The online Léger poll, conducted last month for the Association for Canadian Studies, found 49 per cent of U.S. respondents supported impeachment.

Forty per cent said they opposed it, while 11 per cent said they didn’t know.

A similar split exists in the Senate, where the former president will stand trial beginning today on a single count of inciting an insurrection.

The week-long trial isn’t currently expected to end in conviction, which requires two-thirds of the 100 senators to vote in favour.

Online polls cannot be assigned a margin of error because they do not randomly sample the population.


What we are watching in the rest of the world …

Rescuers in northern India worked Monday to rescue more than three dozen power plant workers trapped in a tunnel after part of a Himalayan glacier broke off and sent a wall of water and debris rushing down a mountain in a disaster that has left at least 26 people dead and 165 missing.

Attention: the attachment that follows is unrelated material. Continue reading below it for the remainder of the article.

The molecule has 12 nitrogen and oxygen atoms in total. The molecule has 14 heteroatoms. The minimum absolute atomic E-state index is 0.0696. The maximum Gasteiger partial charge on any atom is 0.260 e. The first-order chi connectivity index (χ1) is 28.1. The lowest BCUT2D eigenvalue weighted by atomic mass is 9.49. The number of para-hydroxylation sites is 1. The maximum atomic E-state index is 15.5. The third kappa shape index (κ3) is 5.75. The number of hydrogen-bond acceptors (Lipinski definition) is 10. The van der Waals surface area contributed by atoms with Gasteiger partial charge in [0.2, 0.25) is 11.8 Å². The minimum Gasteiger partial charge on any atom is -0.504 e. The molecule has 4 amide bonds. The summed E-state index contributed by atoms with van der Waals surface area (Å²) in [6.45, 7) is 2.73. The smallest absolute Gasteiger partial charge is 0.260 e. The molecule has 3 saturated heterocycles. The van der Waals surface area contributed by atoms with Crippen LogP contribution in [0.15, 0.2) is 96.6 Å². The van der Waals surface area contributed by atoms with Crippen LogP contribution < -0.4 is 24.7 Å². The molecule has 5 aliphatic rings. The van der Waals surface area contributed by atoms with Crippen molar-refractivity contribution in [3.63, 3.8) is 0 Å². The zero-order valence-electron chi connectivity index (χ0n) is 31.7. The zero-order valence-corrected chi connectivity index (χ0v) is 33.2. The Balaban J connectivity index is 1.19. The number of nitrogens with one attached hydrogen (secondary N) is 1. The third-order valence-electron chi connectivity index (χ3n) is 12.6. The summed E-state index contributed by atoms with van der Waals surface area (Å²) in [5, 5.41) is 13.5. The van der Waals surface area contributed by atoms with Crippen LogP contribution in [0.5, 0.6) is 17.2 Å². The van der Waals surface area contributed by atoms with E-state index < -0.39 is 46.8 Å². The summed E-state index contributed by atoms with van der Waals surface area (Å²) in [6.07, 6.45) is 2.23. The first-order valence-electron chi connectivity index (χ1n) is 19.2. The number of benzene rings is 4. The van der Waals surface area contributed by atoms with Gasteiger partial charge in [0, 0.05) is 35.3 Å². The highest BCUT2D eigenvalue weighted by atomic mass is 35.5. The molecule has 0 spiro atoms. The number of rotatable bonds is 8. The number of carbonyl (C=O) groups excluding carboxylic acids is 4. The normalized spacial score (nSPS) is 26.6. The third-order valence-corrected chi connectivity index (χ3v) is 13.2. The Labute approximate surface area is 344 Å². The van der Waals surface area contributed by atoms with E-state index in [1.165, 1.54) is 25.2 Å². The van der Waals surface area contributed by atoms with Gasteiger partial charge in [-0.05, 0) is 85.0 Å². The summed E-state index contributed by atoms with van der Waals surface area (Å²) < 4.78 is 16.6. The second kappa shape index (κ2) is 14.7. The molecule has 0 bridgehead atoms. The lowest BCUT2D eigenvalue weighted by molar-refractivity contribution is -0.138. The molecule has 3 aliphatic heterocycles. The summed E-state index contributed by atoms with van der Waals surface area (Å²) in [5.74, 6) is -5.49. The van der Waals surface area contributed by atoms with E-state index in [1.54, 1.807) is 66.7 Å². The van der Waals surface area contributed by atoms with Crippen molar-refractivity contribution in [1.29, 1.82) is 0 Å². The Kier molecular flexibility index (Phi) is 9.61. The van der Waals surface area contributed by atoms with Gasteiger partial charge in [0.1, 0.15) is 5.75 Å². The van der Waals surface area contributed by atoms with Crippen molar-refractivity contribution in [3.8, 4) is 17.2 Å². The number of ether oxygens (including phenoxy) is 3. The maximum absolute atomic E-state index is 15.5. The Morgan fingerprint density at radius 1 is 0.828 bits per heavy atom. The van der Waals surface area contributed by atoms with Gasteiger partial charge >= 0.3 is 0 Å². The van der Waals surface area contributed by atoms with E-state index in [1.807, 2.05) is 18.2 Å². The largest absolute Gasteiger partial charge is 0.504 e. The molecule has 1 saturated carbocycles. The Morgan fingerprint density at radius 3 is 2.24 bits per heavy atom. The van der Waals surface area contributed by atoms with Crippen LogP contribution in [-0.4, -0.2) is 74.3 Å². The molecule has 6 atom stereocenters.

More than 2,000 members of the military, paramilitary groups and police have been taking part in search-and-rescue operations in the northern state of Uttarakhand after Sunday’s flood, which destroyed one dam, damaged another and washed homes downstream.

Officials said the focus was on saving 37 workers who are stuck inside a tunnel at one of the affected hydropower plants. Heavy equipment was brought in to help clear the way through a 2.5-kilometre (1.5-mile) -long tunnel and reach the workers, who have been out of contact since the flood.

“The tunnel is filled with debris, which has come from the river. We are using machines to clear the way,” said H. Gurung, a senior official of the paramilitary Indo Tibetan Border Police.

Authorities fear many more people are dead and were searching for bodies downstream using boats. They also walked along river banks and used binoculars to scan for bodies that might have been washed downstream.

The flood was caused when a portion of the Nanda Devi glacier snapped off Sunday morning, releasing water trapped behind it. Experts said the disaster could be linked to global warming and a team of scientists was flown to the site Monday to investigate what happened.


On this day in 1970 …

The first traffic lights in the Northwest Territories were switched on in Yellowknife, replacing four-way stop signs at the city’s main intersection.